Wife-husband duo Elizabeth Sankey and Jeremy Warmsley have had an extremely busy past two years as Summer Camp. They released their sophomore, self-titled album in 2013 and quickly followed that up by scoring the soundtrack for Beyond Clueless, a film that looked into the anatomy of the teen movie, specifically those of the ’80s (who can forget Sixteen Candles, Fast Times at Ridgemont High, and many others). It isn’t was a coincidence or happenstance that the band was asked to compose the music for the movie, as the two unabashedly proclaim their love for ’80s pop culture.
This fandom of those bygone days is also reflected in Sankey and Warmsley’s latest album, Bad Love. But to call it strictly a nostalgic album would be completely unfair. Yes, there’s plenty of synth and some of the lyrics are retrospective much like the music of the ’80s, but there’s a modernity to the music. “If You Hate Me”, for example, has a driving, lush sound that builds on today’s dream-pop. “Run Away” leans towards today’s electro-pop, trending toward melodic tones to create an emotive environment. The song also demonstrates the further growth of Sankey as a songwriter, who in less than 2.5 minutes has more to say about growing up and facing one’s challenges than many artists have to say in an entire album.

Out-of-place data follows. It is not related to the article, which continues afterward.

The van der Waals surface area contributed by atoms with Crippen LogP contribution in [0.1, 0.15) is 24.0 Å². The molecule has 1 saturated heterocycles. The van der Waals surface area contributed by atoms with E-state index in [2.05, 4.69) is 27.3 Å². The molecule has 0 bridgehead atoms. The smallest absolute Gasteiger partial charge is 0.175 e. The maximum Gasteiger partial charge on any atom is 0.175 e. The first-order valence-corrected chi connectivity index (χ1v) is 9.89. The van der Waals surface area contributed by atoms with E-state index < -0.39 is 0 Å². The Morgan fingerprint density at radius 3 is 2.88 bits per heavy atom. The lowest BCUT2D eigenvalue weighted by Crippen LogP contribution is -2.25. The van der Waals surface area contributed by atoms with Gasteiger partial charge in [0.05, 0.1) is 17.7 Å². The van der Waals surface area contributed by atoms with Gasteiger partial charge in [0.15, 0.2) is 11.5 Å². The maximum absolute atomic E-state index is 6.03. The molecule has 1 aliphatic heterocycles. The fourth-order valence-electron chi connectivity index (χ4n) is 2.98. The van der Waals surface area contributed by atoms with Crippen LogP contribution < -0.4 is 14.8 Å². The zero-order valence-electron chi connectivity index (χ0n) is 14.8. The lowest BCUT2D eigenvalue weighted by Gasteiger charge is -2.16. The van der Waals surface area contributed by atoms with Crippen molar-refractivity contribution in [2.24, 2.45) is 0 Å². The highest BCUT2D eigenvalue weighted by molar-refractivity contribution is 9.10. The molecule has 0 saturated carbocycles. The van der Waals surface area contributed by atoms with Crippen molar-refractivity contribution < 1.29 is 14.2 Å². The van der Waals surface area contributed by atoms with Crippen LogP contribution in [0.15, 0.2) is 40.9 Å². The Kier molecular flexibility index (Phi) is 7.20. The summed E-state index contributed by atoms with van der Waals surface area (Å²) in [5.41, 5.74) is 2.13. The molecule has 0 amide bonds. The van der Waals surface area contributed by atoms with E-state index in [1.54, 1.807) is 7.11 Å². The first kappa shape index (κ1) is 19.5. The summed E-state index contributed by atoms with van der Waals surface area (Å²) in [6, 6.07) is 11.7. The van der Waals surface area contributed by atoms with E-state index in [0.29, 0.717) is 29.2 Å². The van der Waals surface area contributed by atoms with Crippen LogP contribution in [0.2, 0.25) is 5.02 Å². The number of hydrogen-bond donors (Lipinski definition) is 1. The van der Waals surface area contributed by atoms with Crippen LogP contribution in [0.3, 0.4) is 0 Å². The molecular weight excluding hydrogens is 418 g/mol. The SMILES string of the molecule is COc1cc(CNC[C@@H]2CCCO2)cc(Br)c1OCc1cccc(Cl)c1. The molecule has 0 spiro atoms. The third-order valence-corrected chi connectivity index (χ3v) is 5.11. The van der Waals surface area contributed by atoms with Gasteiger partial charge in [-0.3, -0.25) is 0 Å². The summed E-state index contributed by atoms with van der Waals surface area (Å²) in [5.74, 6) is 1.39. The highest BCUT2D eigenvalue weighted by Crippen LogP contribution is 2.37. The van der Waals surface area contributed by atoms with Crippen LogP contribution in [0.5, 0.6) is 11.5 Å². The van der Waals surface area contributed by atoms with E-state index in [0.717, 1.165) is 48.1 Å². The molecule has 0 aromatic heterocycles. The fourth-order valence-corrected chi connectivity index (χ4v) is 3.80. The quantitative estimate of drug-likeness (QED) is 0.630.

Two singles, meanwhile, resonate with the infectious sounds of two great Canadian bands, who also have take a contemporary approach to the ’80s and ’90s. “You’re Gone” has the familiarity of The New Pornographers with Warmsley playing the role of Dan Bejar on this reflective song that tinges with distorted guitars. The fantastic and gorgeous “Drive Past My House” is Broken Social Scene-esque, as the pace set by Sankey and Warmsley beautifully leads in to the atmospheric finish.
There are songs that seem to be from the ’80s and ’90s. “Angela” has the warmth of and reflective qualities of Sixpence None the Richer; the opening and infectious lead single “Bad Love” could be a synth-pop track on the soundtrack of one of John Hughes’ movies with its theme of love and broken hearts; and “Sleepwalking” is a bubbly, pop tune, echoing of Belinda Carlisle. It is on these three songs where the couple’s love affair with the culture of three decades ago shines through.
But as a whole, Bad Loveis a celebration of music past and present. It demonstrates that you can take something familiar and make it into something new and even refreshing, creating music for a new generation of music lovers and a generation whose anthems extend back over 30 years.
Bad Love officially comes out tomorrow (Tuesday, May 26) on Moshi Moshi Records. Get the album at the label’s store, iTunes (UK/US/CAN), and Amazon (UK/US/CAN). You can also listen to it in its entirety on SoundCloud.
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